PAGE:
# Rules for determining interval of convergence of power series of rational function

This article describes a rule, set of rules, or procedure, for determining the set of values for a parameter where a series or integral defined in terms of that parameter converges.
See other rules for determining interval of convergence

## Goal

Suppose we have a rational function: $f(x) := \frac{p(x)}{q(x)}$

Assume that $p$ and $q$ have no common divisors.

Consider a point $x_0$ such that $q(x_0) \ne 0$. Then, $f$ is locally analytic at $x_0$: the Taylor series of $f$ at $x_0$ converges to $x_0$ in an open interval centered at $x_0$. In fact, this open interval coincides with the interval of convergence of the Taylor series, i.e., the Taylor series converges to $f$ wherever it does converge.

The interval of convergence is an open interval. Below, we give the rules to determine this interval.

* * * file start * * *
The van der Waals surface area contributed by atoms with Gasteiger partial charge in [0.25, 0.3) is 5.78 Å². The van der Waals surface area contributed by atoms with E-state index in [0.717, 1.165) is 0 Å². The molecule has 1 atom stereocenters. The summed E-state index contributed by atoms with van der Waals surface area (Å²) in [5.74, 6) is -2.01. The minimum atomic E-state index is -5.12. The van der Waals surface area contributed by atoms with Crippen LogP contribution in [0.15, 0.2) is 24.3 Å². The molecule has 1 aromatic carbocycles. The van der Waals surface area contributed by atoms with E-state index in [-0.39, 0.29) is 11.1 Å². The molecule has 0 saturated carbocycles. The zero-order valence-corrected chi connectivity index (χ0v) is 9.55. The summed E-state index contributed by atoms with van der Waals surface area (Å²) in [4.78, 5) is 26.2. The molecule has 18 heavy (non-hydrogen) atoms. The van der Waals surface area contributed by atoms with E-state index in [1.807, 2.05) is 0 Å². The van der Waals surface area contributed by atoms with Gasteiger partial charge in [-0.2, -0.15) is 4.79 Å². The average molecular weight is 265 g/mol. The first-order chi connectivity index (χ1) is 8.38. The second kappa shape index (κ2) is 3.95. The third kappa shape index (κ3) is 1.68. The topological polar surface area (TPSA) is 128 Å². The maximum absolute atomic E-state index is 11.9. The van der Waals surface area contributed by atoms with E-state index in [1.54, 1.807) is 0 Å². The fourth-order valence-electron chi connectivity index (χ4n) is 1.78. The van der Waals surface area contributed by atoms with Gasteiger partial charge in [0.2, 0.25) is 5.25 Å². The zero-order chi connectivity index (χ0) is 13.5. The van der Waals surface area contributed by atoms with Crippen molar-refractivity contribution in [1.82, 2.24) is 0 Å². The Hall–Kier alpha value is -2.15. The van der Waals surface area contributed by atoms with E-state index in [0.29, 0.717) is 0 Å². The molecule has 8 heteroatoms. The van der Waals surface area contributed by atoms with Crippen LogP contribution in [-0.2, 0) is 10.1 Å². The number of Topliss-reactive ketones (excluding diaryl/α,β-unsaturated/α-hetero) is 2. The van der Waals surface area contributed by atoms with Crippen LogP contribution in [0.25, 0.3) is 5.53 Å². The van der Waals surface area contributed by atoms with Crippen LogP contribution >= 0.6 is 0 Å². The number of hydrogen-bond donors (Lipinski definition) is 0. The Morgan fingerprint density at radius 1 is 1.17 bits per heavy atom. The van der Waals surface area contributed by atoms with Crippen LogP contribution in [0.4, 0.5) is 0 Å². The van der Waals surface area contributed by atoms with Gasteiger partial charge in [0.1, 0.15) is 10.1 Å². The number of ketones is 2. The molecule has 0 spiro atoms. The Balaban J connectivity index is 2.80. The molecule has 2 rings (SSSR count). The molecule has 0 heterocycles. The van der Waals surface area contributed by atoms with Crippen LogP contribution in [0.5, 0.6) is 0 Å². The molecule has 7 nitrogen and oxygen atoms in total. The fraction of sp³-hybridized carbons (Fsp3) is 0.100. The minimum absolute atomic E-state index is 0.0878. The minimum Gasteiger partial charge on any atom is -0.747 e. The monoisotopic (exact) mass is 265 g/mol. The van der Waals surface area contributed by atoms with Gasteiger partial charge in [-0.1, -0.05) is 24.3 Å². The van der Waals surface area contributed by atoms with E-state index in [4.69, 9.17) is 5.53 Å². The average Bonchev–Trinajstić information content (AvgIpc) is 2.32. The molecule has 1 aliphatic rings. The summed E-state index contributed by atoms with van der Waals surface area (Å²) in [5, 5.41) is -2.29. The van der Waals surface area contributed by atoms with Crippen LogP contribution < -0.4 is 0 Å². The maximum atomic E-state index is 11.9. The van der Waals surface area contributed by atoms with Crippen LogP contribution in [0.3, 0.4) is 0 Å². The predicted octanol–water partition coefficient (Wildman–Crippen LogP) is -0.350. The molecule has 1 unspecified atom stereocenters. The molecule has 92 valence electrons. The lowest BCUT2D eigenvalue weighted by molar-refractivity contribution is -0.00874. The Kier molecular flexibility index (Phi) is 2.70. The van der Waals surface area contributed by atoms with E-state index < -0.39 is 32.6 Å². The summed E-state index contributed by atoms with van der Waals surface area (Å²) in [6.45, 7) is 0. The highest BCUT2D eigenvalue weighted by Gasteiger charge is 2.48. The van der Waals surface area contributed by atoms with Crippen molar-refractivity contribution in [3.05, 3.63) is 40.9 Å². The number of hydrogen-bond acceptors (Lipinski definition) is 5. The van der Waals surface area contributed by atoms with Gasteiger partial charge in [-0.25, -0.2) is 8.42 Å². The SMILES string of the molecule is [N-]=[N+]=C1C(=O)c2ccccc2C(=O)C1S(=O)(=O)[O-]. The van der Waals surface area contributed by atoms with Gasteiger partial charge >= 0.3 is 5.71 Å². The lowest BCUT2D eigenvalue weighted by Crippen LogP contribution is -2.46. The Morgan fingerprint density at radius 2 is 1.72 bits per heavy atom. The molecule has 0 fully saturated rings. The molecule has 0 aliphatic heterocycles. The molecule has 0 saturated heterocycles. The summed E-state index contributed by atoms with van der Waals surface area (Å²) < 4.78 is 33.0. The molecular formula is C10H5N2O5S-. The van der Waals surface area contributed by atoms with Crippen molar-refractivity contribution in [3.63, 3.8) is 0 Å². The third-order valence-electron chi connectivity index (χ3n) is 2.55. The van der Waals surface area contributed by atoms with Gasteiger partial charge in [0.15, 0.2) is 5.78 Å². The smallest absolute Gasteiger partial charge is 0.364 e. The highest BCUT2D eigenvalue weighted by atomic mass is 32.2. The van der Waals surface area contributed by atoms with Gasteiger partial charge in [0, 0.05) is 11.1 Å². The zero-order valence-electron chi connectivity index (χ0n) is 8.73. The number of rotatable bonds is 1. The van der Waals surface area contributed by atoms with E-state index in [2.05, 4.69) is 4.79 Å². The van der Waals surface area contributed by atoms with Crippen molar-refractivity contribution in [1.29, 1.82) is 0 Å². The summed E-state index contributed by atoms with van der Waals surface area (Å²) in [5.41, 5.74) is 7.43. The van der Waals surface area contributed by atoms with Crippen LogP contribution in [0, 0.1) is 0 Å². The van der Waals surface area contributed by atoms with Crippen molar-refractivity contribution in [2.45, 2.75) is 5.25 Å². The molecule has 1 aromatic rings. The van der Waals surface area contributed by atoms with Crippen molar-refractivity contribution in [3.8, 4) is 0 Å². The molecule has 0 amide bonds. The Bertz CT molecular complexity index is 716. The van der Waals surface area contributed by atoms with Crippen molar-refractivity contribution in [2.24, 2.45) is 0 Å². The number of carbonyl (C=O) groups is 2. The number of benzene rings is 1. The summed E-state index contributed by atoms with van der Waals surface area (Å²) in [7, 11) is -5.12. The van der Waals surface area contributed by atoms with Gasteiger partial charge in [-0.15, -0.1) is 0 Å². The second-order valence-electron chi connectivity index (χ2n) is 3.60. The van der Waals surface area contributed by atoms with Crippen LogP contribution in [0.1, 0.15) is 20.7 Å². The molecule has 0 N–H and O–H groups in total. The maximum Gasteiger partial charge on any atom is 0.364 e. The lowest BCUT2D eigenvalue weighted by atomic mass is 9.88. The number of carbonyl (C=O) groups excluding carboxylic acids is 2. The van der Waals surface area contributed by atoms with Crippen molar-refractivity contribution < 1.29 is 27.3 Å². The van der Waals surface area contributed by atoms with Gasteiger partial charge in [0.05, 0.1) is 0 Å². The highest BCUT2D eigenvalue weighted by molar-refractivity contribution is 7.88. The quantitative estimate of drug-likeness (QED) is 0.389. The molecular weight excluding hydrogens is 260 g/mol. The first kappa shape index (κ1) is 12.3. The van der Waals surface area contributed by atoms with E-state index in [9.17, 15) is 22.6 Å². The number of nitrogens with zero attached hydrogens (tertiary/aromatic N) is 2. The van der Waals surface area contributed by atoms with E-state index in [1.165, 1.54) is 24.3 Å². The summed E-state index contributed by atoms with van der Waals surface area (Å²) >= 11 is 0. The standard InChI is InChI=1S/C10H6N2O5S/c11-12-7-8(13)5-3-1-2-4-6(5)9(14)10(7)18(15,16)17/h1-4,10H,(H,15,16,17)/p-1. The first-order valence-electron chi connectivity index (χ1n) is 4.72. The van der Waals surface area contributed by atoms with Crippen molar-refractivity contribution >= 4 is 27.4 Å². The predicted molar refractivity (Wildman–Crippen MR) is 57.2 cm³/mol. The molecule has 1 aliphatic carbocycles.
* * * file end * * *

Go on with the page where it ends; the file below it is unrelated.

### Case that $q$ is a constant, so $f$ is polynomial

In this case, the interval of convergence is all of $\R$.

### Case that $q$ splits completely over $\R$

In case $q$ is expressible as a product of (possibly repeated) linear factors, the radius of convergence of the power series for $f$ is given as the minimum of the distances between $x_0$ and the zeros of $q$. Note that this minimum is positive, as $q$ has finitely many zeros, and none of them equals $x_0$ by assumption $q(x_0) \ne 0$.

The interval of convergence is the open interval centered at $x_0$ with the above radius of convergence.

### Case that $q$ has irreducible quadratic factors

Using complex number language: split $q$ completely as a product of (possibly repeated) linear factors over the complex numbers. Then, the radius of convergence of the power series for $f$ is given as the minimum of the distances between $x_0$ and the (real and non-real) zeros of $q$. Here, the distance between two complex numbers is defined as the modulus of their difference.

Using real number language: Take the minimum of the following: for each linear factor, the distance from $x_0$ to the corresponding zero, and for an irreducible quadratic factor $ax^2 + bx + c$, the value $\sqrt{x_0^2 + bx_0/a + c/a}$.

The interval of convergence is the open interval centered at $x_0$ with the above radius of convergence.